FAMILY by Pa Chin


The first half of the twentieth century was a period of great turmoil in China, with thousands of years of established civilization being uprooted by a radical socialist revolution. Family, one of the most popular Chinese novels of that time, vividly reflects that turmoil and serves as a basis for understanding what followed.


Family was written in 1931 as`the first part of Pa Chin’s trilogy Turbulent Stream, which has been compared to Dream of the Red Chamber for its superb portrayal of the family life and society of its time. Drawn largely from Pa Chin’s own experience, Family is the story of the Kao family compound, consisting of four generations plus servants. It is essentially a picture of the conflict between old China and the new tide rising to destroy it, as manifested in the daily lives of the Kao family, and particularly the three young Kao brothers. Here we see situations which, unique as they are to the time and place of this novel, recall many circumstances of today’s world: the conflict between generations and classes, ill-fated love affairs, students’ political activities, and the struggle for the liberation of women.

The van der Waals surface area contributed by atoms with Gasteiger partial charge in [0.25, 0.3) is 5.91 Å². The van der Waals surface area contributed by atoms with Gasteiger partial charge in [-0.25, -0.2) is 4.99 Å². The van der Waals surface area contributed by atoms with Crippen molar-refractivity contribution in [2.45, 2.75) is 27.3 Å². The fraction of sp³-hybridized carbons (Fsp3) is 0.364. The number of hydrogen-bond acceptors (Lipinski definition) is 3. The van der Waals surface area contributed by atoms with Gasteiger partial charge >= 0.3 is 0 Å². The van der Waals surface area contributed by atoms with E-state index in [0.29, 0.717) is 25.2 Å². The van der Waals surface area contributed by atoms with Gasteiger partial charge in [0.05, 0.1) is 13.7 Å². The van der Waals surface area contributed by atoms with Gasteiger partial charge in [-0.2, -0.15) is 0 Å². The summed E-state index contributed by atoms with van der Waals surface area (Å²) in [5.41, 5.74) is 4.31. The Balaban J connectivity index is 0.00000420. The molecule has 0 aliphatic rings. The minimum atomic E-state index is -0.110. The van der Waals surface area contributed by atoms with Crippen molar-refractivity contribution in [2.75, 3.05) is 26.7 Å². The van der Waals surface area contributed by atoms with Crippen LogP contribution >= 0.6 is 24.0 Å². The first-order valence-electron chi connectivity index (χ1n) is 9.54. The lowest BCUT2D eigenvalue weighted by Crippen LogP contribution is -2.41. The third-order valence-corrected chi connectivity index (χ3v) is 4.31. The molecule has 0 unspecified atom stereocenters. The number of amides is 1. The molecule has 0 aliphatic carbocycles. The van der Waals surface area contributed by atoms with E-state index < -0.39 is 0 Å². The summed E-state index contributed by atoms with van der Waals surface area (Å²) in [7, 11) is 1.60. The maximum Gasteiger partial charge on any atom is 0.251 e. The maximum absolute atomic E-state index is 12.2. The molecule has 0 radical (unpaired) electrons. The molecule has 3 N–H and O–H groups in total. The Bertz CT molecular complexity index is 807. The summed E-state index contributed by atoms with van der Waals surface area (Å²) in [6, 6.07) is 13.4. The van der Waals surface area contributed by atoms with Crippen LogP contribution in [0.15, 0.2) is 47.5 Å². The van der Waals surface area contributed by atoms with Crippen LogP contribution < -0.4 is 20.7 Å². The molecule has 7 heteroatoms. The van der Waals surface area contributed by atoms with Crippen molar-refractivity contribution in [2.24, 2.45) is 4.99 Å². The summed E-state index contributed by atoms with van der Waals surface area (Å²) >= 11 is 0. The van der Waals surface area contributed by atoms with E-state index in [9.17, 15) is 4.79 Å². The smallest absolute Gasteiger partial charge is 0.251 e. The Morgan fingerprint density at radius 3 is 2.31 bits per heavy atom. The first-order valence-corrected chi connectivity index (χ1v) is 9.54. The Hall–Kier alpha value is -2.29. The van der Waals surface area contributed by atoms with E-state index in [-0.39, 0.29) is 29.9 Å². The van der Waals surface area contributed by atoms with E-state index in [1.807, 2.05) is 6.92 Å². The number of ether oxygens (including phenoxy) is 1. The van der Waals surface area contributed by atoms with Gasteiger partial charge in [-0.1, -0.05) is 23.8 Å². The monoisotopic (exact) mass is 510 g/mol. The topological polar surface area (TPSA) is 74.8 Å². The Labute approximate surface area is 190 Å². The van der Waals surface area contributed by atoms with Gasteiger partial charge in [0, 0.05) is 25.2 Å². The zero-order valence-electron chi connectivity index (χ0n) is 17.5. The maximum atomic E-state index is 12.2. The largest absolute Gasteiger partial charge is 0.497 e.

The complex passions aroused in Family and in the reader are an indication of the universality of ‘human experience. This novel illustrates once again the effectiveness of fiction as a vehicle for translating the experience of one culture to another very different one.